Jellyfish influx threatens fishermen’s business

Published: December 27, 2016

KARACHI: There is usually a perception that the increase in marine species’ population near the shore is beneficial for fishermen, however, not all these species benefit the fishermen, especially jellyfish.

The influx of jellyfish along the Sindh and Balochistan coasts is being observed by the World Wildlife Fund-Pakistan (WWF-Pakistan) and local fishermen. Terming it ‘one of the major threats to the business of local fishermen’, Pakistan Fisherfolk Forum chairperson Muhammad Ali Shah said the jellyfish clog fishing nets and therefore affect fishing activities. He added that this upsurge in jellyfish population along the coast has resulted in decrease of catching some prime fish species.

Speaking to The Express Tribune, Shah said that fishermen have decided to shift their operations to Sonmiani Bay and the western coast of Pakistan. He explained that during the current fishing season, the jelly fish influx is causing problems for fishermen. Shah added that some fishermen are involved in exporting jellyfish to countries in the Far East, therefore, the increase in their population is only beneficial for them. However, because of the heavy influx of jellyfish, the fishermen cannot catch any other kinds of fish.

According to WWF-Pakistan technical advisor for marine fisheries Moazzam Khan, who was the former director-general of the federal marine fisheries department, about 2.5 billion tons of dried jellyfish is exported annually from Pakistan. Rhopilema hispidum and catostylus perezi are two of the leading species that are being exported from the country. The highest jellyfish export was done during 2005 and 2007, when annually about 4 billion tons of jellyfish products were exported to China and Vietnam.

Khan claimed that like many other parts of the world, the frequency of jellyfish influx along the coastlines is increasing in Pakistan. Such an increase in the jellyfish population, according to him, not only disrupts the fishing industry by also clogs cooling water intakes at power plants situated along the coast, which affects power production and causes breakdowns. He added that the jellyfish influx also reduces the population of other fish, as jellyfish eat zooplankton and consume their eggs, larvae and juveniles.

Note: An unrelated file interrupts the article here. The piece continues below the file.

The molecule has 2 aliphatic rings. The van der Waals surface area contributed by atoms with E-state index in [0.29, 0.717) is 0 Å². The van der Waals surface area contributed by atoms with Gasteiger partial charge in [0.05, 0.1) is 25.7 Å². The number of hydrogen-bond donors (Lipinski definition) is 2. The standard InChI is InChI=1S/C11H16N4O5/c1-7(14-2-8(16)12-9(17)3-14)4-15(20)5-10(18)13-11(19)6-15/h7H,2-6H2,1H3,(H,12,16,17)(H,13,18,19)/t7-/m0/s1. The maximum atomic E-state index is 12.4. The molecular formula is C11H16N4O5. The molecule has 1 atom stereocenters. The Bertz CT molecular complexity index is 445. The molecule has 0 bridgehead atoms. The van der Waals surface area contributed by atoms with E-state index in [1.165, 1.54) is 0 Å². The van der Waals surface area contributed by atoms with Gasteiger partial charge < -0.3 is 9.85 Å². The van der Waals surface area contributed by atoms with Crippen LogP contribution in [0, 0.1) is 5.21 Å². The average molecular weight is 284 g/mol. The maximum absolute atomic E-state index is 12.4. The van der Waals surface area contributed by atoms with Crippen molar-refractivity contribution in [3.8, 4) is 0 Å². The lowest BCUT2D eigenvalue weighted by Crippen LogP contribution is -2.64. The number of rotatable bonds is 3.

Reasons of jellyfish influx

Speaking about the causes behind the jellyfish influx, WWF-Pakistan senior director of programmes Rab Nawaz said that reasons for the sudden increase in population of some jellyfish is unclear. It is generally believed that climate change and rising sea temperatures is a favourable condition for the jellyfish to increase in massive numbers, said Nawaz. He added that overfishing is also believed to be another reason behind an upsurge in jellyfish population because it eliminates their predators. According to Nawaz, discharge of untreated sewage in the sea causes eutrophication, making more food for jellyfish.

Meanwhile, Dr Pirzada Jamal, a marine biologist at the University of Karachi, said marine biologists in Pakistan have not yet researched this issue. He added that the increase in jellyfish population is not only on Pakistani shores but is also being observed worldwide, which can be caused by some change in their nutrition. Jamal said he believes that the melting of the Himalayas is increasing the surface level of sea, which brings along zooplankton and phytoplankton (microscopic plant) that are consumed by jellyfish as food, improving the efficiency of their reproductive system.

Published in The Express Tribune, December 27th, 2016.

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